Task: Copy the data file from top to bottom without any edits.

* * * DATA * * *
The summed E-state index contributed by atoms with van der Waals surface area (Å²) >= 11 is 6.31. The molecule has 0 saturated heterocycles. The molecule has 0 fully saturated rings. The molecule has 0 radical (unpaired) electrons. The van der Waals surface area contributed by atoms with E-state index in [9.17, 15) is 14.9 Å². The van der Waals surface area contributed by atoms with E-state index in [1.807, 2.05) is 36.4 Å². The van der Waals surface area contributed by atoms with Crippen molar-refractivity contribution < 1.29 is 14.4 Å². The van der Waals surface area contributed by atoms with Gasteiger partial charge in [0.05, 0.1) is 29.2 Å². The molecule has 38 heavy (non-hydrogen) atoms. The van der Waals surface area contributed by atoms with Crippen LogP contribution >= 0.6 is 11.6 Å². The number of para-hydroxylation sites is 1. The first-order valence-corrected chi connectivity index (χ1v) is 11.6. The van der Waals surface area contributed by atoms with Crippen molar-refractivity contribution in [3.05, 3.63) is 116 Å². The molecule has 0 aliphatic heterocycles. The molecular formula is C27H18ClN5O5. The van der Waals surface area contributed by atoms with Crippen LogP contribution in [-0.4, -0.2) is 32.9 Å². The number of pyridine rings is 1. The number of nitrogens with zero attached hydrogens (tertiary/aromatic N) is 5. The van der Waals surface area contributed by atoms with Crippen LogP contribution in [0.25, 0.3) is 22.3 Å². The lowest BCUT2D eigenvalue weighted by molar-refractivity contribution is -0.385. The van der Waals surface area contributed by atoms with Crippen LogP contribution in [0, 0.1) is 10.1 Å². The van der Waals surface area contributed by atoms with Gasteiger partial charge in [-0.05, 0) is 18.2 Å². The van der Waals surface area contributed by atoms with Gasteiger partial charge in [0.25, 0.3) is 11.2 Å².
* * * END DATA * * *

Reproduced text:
The summed E-state index contributed by atoms with van der Waals surface area (Å²) >= 11 is 6.31. The molecule has 0 saturated heterocycles. The molecule has 0 fully saturated rings. The molecule has 0 radical (unpaired) electrons. The van der Waals surface area contributed by atoms with E-state index in [9.17, 15) is 14.9 Å². The van der Waals surface area contributed by atoms with E-state index in [1.807, 2.05) is 36.4 Å². The van der Waals surface area contributed by atoms with Crippen molar-refractivity contribution < 1.29 is 14.4 Å². The van der Waals surface area contributed by atoms with Gasteiger partial charge in [0.05, 0.1) is 29.2 Å². The molecule has 38 heavy (non-hydrogen) atoms. The van der Waals surface area contributed by atoms with Crippen LogP contribution >= 0.6 is 11.6 Å². The number of para-hydroxylation sites is 1. The first-order valence-corrected chi connectivity index (χ1v) is 11.6. The van der Waals surface area contributed by atoms with Crippen molar-refractivity contribution in [3.05, 3.63) is 116 Å². The molecule has 0 aliphatic heterocycles. The molecular formula is C27H18ClN5O5. The van der Waals surface area contributed by atoms with Crippen LogP contribution in [-0.4, -0.2) is 32.9 Å². The number of pyridine rings is 1. The number of nitrogens with zero attached hydrogens (tertiary/aromatic N) is 5. The van der Waals surface area contributed by atoms with Crippen LogP contribution in [0.25, 0.3) is 22.3 Å². The lowest BCUT2D eigenvalue weighted by molar-refractivity contribution is -0.385. The van der Waals surface area contributed by atoms with Crippen LogP contribution in [0, 0.1) is 10.1 Å². The van der Waals surface area contributed by atoms with Gasteiger partial charge in [-0.05, 0) is 18.2 Å². The van der Waals surface area contributed by atoms with Gasteiger partial charge in [0.25, 0.3) is 11.2 Å².